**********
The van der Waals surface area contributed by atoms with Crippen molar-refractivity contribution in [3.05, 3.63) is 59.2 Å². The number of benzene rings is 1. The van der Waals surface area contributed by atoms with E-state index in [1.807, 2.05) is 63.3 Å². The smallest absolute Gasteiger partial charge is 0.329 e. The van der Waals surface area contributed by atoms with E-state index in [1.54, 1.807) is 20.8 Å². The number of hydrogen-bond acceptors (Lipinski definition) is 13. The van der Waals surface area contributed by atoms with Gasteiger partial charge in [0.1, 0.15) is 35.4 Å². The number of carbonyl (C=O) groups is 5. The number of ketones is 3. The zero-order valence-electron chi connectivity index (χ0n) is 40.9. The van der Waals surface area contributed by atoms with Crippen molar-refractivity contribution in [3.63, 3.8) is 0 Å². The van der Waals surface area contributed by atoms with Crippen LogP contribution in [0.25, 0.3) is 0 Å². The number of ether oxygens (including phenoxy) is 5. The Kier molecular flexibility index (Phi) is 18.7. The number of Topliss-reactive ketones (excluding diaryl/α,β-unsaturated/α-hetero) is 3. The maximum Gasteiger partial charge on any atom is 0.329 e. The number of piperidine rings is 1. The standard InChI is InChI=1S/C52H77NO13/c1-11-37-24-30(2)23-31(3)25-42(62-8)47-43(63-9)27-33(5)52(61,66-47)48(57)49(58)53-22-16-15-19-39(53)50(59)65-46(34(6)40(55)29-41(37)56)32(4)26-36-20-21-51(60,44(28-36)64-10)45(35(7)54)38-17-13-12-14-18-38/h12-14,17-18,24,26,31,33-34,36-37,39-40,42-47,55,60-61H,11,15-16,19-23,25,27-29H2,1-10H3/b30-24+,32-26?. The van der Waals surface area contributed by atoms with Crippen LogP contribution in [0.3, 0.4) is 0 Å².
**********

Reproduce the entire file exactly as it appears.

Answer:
The van der Waals surface area contributed by atoms with Crippen molar-refractivity contribution in [3.05, 3.63) is 59.2 Å². The number of benzene rings is 1. The van der Waals surface area contributed by atoms with E-state index in [1.807, 2.05) is 63.3 Å². The smallest absolute Gasteiger partial charge is 0.329 e. The van der Waals surface area contributed by atoms with E-state index in [1.54, 1.807) is 20.8 Å². The number of hydrogen-bond acceptors (Lipinski definition) is 13. The van der Waals surface area contributed by atoms with Gasteiger partial charge in [0.1, 0.15) is 35.4 Å². The number of carbonyl (C=O) groups is 5. The number of ketones is 3. The zero-order valence-electron chi connectivity index (χ0n) is 40.9. The van der Waals surface area contributed by atoms with Crippen molar-refractivity contribution in [3.63, 3.8) is 0 Å². The van der Waals surface area contributed by atoms with Crippen LogP contribution in [0.25, 0.3) is 0 Å². The number of ether oxygens (including phenoxy) is 5. The Kier molecular flexibility index (Phi) is 18.7. The number of Topliss-reactive ketones (excluding diaryl/α,β-unsaturated/α-hetero) is 3. The maximum Gasteiger partial charge on any atom is 0.329 e. The number of piperidine rings is 1. The standard InChI is InChI=1S/C52H77NO13/c1-11-37-24-30(2)23-31(3)25-42(62-8)47-43(63-9)27-33(5)52(61,66-47)48(57)49(58)53-22-16-15-19-39(53)50(59)65-46(34(6)40(55)29-41(37)56)32(4)26-36-20-21-51(60,44(28-36)64-10)45(35(7)54)38-17-13-12-14-18-38/h12-14,17-18,24,26,31,33-34,36-37,39-40,42-47,55,60-61H,11,15-16,19-23,25,27-29H2,1-10H3/b30-24+,32-26?. The van der Waals surface area contributed by atoms with Crippen LogP contribution in [0.3, 0.4) is 0 Å².